- Is there room above your furnace for the coil? In some homes the furnace may be in a crawlspace or otherwise not have enough room to fit the new central A/C’s coil.
Buying the right size for your home is important. If the system you select is too big, it will over-cool the air and turn off too quickly. The walls, furniture, and other structures will not be sufficiently cooled, however, causing the AC to start up again and create an expensive series of ‘short runs’.
Undersized AC systems are just as problematic, as they will waste energy and cost money by running continuously, struggling to adequately cool the home.
Once you source a system that is the right size to cool your home, you will want to check its Seasonal Energy Efficiency Ratio (SEER) rating. The higher the rating, the less energy it will consume. ENERGY STAR® qualified systems range between 12 and 24 SEER.
Note room air conditioners are typically rated using Energy Efficiency Rating (EER), while central A/Cs are typically rated using SEER (source).
*Note these are just general estimates for average Canadians. Many factors can impact usage costs including the size of your home, how much you use it, the temperature at which you set your thermostat, how well-insulated your home is, local electricity prices, if you use it during peak or off-peak times, your unit’s efficiency rating, and so on.
Advantages of a Central Air Conditioner
- Cools the entire home
- Utilizes air filters to provide cleaner air
- Supports a programmable thermostat, which can save money on cooling costs
- Relatively little maintenance required
- Can be more expensive to install
- More costly to operate than a small portable or window unit (since it cools a much larger area… i.e. your entire home), but is still generally a better and more economical option than using multiple window or portable units
- Depending on where the outdoor unit is located, it can produce a fair amount of noise which may be annoyance when sitting nearby like on your patio, backyard deck, pool, etc.
DUCTLESS MINI-SPLIT AIR CONDITIONER
Mini-split air conditioning systems also known as ductless air conditioners, are ideal in home extensions, condos, and smaller homes or older homes and buildings with boiler/hydronic or electric baseboard heating that have no ductwork.
Price Range: $4000 – $8000+ (including installation)
Average Operating Cost: $50 – $200 per month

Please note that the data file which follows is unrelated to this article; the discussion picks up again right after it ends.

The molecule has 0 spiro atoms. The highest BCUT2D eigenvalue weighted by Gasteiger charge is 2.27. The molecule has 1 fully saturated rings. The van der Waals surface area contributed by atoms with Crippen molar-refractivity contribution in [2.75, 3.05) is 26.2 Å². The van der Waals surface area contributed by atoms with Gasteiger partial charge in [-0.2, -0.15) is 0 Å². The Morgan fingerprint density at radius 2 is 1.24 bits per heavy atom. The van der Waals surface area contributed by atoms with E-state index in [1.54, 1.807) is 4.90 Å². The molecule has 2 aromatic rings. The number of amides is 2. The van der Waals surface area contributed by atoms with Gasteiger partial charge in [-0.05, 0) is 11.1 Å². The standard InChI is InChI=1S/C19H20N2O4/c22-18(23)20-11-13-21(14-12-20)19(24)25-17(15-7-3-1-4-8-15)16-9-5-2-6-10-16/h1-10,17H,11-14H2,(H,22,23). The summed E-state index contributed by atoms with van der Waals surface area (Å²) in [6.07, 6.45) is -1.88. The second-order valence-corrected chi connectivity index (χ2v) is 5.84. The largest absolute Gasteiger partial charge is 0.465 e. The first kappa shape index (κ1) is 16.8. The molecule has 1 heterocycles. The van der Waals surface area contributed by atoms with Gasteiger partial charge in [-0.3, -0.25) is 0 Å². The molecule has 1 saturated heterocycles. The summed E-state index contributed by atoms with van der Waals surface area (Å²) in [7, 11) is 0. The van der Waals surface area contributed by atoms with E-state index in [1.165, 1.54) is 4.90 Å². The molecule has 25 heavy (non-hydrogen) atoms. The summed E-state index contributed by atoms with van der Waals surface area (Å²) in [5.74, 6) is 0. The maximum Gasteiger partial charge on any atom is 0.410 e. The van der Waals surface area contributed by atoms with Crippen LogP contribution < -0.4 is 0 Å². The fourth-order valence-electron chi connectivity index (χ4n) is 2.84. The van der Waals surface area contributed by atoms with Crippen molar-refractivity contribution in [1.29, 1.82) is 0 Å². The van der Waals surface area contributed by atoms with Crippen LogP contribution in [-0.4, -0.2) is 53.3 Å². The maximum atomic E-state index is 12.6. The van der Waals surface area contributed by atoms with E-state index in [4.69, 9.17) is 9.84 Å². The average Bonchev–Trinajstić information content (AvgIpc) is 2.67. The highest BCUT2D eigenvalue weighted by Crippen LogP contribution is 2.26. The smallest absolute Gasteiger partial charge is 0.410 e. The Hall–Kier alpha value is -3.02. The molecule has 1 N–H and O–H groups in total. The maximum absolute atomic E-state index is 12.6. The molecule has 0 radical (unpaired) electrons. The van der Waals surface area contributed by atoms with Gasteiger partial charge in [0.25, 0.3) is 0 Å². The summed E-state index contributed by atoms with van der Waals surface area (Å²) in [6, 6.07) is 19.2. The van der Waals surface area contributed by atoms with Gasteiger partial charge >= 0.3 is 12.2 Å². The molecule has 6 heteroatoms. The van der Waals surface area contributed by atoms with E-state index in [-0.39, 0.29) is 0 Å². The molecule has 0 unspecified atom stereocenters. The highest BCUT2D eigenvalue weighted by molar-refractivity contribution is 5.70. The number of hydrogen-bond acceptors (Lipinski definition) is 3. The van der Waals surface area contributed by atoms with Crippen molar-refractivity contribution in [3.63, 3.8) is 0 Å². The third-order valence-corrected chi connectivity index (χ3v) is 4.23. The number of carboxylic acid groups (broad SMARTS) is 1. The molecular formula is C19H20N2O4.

Typical cooling capacity: 12,000 to 60,000 BTU (1 to 5 tons)
Ductless mini-split ACs work by extracting hot air and humidity from the room(s) and expelling both through the compressor into the outdoors. Compressor refrigerants cool air from the exterior and the fan blows the chilled air around the room.
Like single-package air conditioning systems, a favourable SEER rating is important when it comes to saving money. An ENERGY STAR® qualified split system will have a rating of 13.0 and up (source).
Advantages of a Mini-Split Air Conditioner
- Versatile installation: can be positioned on the wall or floor
- No ductwork required
- Zoned cooling without having to close off vents
- Initial expenditure: can be more expensive to set up than a traditional central air system
- Can only push air so far, so cooling larger rooms may be difficult
- Requires visible indoor units which can take up wall space and which some people may consider an eyesore
- Since one or multiple indoor units are needed, they can produce somewhat more noise than a central unit placed outside
Choosing the Right Type of Air Conditioner for Your Home and Needs
When determining which type of air conditioner you require, you will need to consider the size of the area being cooled and whether you want a temporary or permanent cooling solution.
For single rooms, window units or portable air conditioners with a cooling capacity accurately matched to room size will be sufficient. Smaller rooms would do better with a window unit, which does not take up valuable floor space.
If you live in a small apartment, one or more window or portable air conditioners can provide summertime cooling that follows whenever you move. And doesn’t cool more space than needed.
Condos, older homes heated with a boiler and radiators, home extensions or buildings that otherwise lack ductwork will benefit from a split air conditioning system, which is more economical and convenient than installing multiple window or portable units.
Medium to large homes with a central air-duct system and forced-air heating are prime candidates for a central air conditioning system. Unless you are currently renting your home, in which case investing in such a permanent solution is unlikely to make sense. But for homeowners, central A/Cs are effective, convenient, and can increase home value.
Which type of air conditioner is the cheapest to operate?
There are many variables that can impact which type of air conditioner has the lowest operating costs. Electricity usage is the main cost, and while small window units are likely to be the cheapest, they also only cool a small area. A central air conditioner will generally be the lowest cost to operate overall when you factor in the total volume of space that it can cool.
Window and portable air conditioners are similar in operating cost and overall electricity use, but window units tend to be slightly more efficient because they more effectively vent heat outdoors.
Compared to cooling a larger home with multiple window or portable units, for example, a central air conditioner is a better option.
Ductless mini-splits are similar in efficiency to central air conditioners, depending on the exact model, but have more limitations in the total space they can cool before needing additional units.
When it comes to air conditioning systems, no A/C type is superior to another. The most practical and cost-effective choice depends on your home’s configuration and layout as well as your personal preference. Consultation with an expert will help you select the appropriate type, model, and size for your budget.